Tribal troubles prevented any real settlement until the mid-1800s. Under Spanish and Mexican rule, the area was part of the Nuevo Mexico province and was eventually sold to the United States in 1848 under the Treaty of Guadalupe Hidalgo. By the 1850s, settlers flocked in to farm land in the southern part of the Valley and, in 1851, Colorado’s oldest town, San Luis, was settled, incorporated and built in a rectangular shape around a plaza as protection from other tribes. Although the nearby Plaza de los Manzanares, now called Garcia, was settled in 1848 and continually occupied, it was never incorporated, yielding the title of “oldest town” to San Luis. In order to water their crops, settlers around San Luis built the People’s Ditch, with a priority date of April 10, 1852. Grantor Carlos Beaubein set aside a common area or vega, still in use today, for grazing of animals. It is only one of two commons in the United States. The other one is located in Boston, Mass. Later, soldiers came in a governmental effort to protect settlers from tribal warriors who were unhappy, as their traditional homelands were turned into placitas, ranches and farms. In 1852, the U.S.Army established Ft. Massachusetts to provide Valley settlers with protection. When its location proved impractical, Ft. Garland was built nearby and a town grew up around it. At one point, the legendary Christopher “Kit” Carson was commandant of the rugged fortress. The Utes had controlled the area for an estimated 1,000 years, but were completely pushed out by 1895. Although many settlers came to the San Luis Valley via the easily traversed trails from Santa Fe, several routes over the Sangre de Cristo Mountains were well-known to native tribes and increasingly used by settlers in the late 1800s. The trails from Santa Fe were partially responsible for the founding of Conejos in 1854 by Major Lafayette Head, Seledonio Valdez and other leaders, who

provided 50 New Mexican families with sections of land along the Conejos River. They named their settlement Guadalupe and changed the name to Conejos within a week. Settling in, they dug irrigation ditches and planted crops. In 1858, they established a Catholic parish, anchored by Our Lady of Guadalupe Catholic Church. The first pastor, the Rev. Father Vicente Montaño, started the first school in the Valley that same year. In 1859 a group of 14 families left the area around Santa Fé, N.M., to establish a settlement in what would become Rio Grande County; that settlement was known as La Loma de San José. These pioneers faced the threat of hostile Indians and adverse environmental conditions in the new land. But despite this, groups connected to the Guadalupe settlement branched out into the Saguache, La Garita and Del Norte areas. By 1867, La Loma del Norte and the new town of Del Norte competed for residents. The first settlers weren’t all Hispanic, however. Gold miners boosted the population of the San Juans, while mountain man Tom Tobin homesteaded near Fort Garland in the early 1860s. Tom Boggs, a brother-in-law of fort commandant Kit Carson farmed at what is now called Wagon Wheel Gap in the summer of 1840. Fifty-two years later, the town of Creede was incorporated and underwent the boom and bust cycle of mountain mining. In 1889, precious minerals were discovered in Willow Creek Canyon and the rush was on. Families of soldiers originally assigned to the fort also settled that area, remaining after the garrison was closed. Small settlements sprung up and were named after their founding families, such as Los Valdezes, later Seven Mile Plaza; Los Lobatos and Lucero Plaza. The church at Seven Mile Plaza enjoys historic status. Buried under the altar of the church are Juan Pio Valdez who died in 1888 and Maria Nestra Salazar Valdez who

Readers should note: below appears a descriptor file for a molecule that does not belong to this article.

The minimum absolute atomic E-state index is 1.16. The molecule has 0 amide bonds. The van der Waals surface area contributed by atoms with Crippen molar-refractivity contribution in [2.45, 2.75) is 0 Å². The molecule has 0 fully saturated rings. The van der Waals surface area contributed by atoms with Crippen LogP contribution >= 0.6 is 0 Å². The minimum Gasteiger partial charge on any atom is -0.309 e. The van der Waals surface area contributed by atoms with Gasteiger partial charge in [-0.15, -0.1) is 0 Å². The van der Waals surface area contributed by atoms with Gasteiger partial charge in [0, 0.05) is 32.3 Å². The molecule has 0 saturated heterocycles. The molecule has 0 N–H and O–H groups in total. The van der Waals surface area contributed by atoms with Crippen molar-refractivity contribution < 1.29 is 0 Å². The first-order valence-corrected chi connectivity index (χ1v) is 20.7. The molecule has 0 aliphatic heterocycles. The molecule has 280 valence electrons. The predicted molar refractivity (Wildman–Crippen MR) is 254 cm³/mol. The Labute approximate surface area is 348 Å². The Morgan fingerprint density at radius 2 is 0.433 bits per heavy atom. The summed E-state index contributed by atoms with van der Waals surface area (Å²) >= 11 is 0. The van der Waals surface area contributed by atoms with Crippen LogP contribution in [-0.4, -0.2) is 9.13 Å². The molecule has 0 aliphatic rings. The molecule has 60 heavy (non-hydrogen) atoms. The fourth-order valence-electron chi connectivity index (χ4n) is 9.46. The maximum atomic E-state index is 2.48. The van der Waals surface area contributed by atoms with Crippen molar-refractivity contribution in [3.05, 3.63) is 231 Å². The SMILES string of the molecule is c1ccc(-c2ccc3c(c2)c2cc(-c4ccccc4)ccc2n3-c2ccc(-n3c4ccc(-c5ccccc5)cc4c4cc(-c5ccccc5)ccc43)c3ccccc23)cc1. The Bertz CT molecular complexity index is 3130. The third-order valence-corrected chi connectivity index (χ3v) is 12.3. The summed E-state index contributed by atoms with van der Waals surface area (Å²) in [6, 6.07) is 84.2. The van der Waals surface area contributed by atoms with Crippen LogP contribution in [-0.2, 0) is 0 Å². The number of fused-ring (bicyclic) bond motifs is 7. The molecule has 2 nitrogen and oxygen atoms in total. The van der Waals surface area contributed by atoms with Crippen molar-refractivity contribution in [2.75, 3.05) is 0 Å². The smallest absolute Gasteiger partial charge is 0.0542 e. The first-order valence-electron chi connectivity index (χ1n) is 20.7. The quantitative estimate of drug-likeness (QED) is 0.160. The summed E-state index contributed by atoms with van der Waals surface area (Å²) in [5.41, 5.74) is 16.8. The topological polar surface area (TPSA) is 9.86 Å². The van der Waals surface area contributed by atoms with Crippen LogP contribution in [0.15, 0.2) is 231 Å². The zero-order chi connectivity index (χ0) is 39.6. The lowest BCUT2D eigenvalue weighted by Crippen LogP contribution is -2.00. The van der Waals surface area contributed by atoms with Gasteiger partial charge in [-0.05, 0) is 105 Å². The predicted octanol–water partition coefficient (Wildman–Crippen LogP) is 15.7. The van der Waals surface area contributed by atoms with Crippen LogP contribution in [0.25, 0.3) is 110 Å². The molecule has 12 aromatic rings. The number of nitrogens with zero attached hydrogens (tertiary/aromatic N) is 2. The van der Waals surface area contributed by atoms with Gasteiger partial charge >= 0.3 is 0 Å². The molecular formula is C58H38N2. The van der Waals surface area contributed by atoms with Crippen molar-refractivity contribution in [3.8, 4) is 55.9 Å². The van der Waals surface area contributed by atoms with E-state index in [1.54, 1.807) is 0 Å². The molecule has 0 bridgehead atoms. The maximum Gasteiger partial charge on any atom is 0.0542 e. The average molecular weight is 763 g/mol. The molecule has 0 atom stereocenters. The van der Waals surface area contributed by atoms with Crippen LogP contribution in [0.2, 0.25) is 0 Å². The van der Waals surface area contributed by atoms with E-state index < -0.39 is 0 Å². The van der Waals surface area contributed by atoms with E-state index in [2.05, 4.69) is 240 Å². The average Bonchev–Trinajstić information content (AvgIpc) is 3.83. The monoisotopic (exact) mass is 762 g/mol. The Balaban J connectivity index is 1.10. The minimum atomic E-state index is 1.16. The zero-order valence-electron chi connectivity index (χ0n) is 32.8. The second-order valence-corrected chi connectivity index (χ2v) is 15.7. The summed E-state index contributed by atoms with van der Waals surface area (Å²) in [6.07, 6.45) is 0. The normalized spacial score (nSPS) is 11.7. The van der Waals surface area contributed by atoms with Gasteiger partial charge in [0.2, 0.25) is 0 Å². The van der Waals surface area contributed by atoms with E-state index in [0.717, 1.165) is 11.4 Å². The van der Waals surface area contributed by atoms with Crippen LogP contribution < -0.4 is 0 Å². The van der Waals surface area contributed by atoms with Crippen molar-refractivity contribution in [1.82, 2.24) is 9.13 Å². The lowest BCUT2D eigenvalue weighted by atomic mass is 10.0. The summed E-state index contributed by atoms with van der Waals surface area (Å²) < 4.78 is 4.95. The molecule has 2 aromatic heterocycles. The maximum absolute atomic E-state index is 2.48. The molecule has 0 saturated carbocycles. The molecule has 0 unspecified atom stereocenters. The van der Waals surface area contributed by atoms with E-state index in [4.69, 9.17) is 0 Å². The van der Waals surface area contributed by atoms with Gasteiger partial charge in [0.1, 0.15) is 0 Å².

Civil War remembered at Homelake Photo by Sylvia Lobato

died in 1886. After silver and gold were found near Summitville, Del Norte was platted in 1871 and incorporated in 1872, becoming an important freight and commerce center. Across the Valley, settlers moved into the Medano, Zapata and Sierra Blanca regions and, by the end of the 1860s, settlements dotted the entire San Luis Valley. Then a new sound shattered the quiet Valley air. The remaining Utes called it the “Iron Horse,” the Hispanos called it “el tren” and the other Europeans called it “progress.” While the stagecoach and mule-drawn wagons linked the settlements on the Valley floor with the mines in the mountains, they could not easily transport settlers, miners and entrepreneurs to the booming settlements in the San Juans.